Recently, Astro Teller gave a TED Talk about the importance of celebrating failure. Teller, who is part of X (formerly known as Google X), or, as he calls it, “the moonshot factory,” believes that having a workplace and a mindset that is all about agility and quick adjustments is crucial to the success of projects that would otherwise be expensive, and would fail in an expensive way. The approach that X takes is one where failure is embraced. Teller says that the teams come in each day thinking of how they can break their projects. He says that this is the secret to success at X. “We spend most of our time breaking things. And trying to prove that we’re wrong,” says Teller.
This may sound like quite the odd approach to problem solving, but it’s actually become a very popular system, especially at technology companies. SimpliVity also has an Agile culture in our engineering teams. We have taken a page out of X’s book and structured our engineering core with tight feedback loops of making mistakes and learning new designs. This allows us to pivot easily to meet customer needs and demand. Now, we are able to release updates and new features in a matter of a few weeks instead of waiting months for a large release, as we used to do in a traditional engineering setup.
As part of our move to an Agile engineering culture, we changed the structure of our engineering leadership. Instead of having to constantly manage, those in leadership positions are now responsible for leading, not managing day-to-day activities. Instead, the independent teams manage themselves, committing to delivering work based on business priority, testing, and then looping back around to make the appropriate changes.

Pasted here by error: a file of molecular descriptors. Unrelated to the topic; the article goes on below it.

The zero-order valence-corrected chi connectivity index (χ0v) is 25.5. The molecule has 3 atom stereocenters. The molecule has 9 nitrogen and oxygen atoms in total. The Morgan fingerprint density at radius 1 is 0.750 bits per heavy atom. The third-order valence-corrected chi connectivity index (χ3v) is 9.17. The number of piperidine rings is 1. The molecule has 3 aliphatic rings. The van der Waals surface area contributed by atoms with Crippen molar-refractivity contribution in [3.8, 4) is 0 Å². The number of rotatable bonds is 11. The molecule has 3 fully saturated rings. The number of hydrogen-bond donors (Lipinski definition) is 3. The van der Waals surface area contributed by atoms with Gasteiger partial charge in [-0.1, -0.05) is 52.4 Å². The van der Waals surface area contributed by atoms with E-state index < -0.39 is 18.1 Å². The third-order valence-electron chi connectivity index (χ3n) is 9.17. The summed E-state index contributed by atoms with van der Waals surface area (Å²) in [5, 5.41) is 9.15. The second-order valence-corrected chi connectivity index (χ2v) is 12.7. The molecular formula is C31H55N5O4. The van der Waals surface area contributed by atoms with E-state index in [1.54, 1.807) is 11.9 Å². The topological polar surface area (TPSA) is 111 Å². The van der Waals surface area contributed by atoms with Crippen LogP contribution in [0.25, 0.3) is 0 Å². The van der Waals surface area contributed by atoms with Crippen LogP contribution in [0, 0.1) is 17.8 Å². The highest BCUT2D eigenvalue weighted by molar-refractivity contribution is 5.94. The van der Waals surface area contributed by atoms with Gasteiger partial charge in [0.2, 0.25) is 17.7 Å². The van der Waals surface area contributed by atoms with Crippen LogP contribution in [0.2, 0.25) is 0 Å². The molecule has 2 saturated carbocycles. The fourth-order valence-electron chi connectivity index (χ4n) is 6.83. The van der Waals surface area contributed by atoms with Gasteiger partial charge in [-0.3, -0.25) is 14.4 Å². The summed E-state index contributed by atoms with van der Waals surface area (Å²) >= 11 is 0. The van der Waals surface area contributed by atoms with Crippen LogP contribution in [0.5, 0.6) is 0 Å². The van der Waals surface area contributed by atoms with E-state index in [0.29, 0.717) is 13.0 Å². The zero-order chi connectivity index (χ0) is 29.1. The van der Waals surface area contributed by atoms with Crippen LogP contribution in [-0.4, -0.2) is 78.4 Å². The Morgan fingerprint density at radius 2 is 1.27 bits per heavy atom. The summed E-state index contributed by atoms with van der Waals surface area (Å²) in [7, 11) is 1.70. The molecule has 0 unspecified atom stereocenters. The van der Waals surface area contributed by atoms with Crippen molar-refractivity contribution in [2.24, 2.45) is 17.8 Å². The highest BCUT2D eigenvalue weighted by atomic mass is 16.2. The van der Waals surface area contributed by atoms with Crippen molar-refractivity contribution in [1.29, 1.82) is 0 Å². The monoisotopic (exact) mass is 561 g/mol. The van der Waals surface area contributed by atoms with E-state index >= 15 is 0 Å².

This change in culture is something we believe will benefit the company as a whole, and will also bring great value to our customers. We are now able to be more responsive to customer needs and can bring solutions to market much faster. In The Fifth Discipline: The Art & Practice of The Learning Organization, Peter M. Senge writes, “The only sustainable competitive advantage is your organization’s ability to learn faster.” Learning faster is exactly what we’re trying to accomplish. We are using Agile and the feedback loop so we can learn fast and subsequently succeed fast.
To further our mission to become an Agile company, we invited Jeff Sutherland, the co-creator of Scrum, (the foundation of SimpliVity’s Agile culture) to our headquarters in Westborough, Massachusetts to enable our engineering leaders and teams with some training. Jeff explained to the team the importance of an Agile culture, and also the benefits to a company implementing this kind of environment. One of the key benefits of Scrum – productivity gains of as much as 1200% have been recorded! Additionally, the team has been able to consistently push out software releases every three months instead of every 20 months.
At the core, hyperconverged infrastructure and Scrum are looking to accomplish the same goal – make organizations more efficient. SimpliVity customers are able to simplify their IT environments while becoming more operationally efficient. In fact, according to an April 2016 IDC white paper, SimpliVity customers increased time spent on innovation and new projects by an equivalent increase of 81% after deploying hyperconverged infrastructure.
Since we pride ourselves on innovation and disruption, SimpliVity is shaking up our own culture in order to tighten feedback loops, be able to learn faster than the competition, and be able to provide value to customers at a quicker pace.
And, as a final note, I would like to thank some of my colleagues who made Agile all possible – Christian van den Branden, Steve Daukas, Josh Dion, Ben Muise, Kathy Moxham, and Steve Rebello.
If you are curious about SimpliVity, take a moment to learn more about SimpliVity’s culture.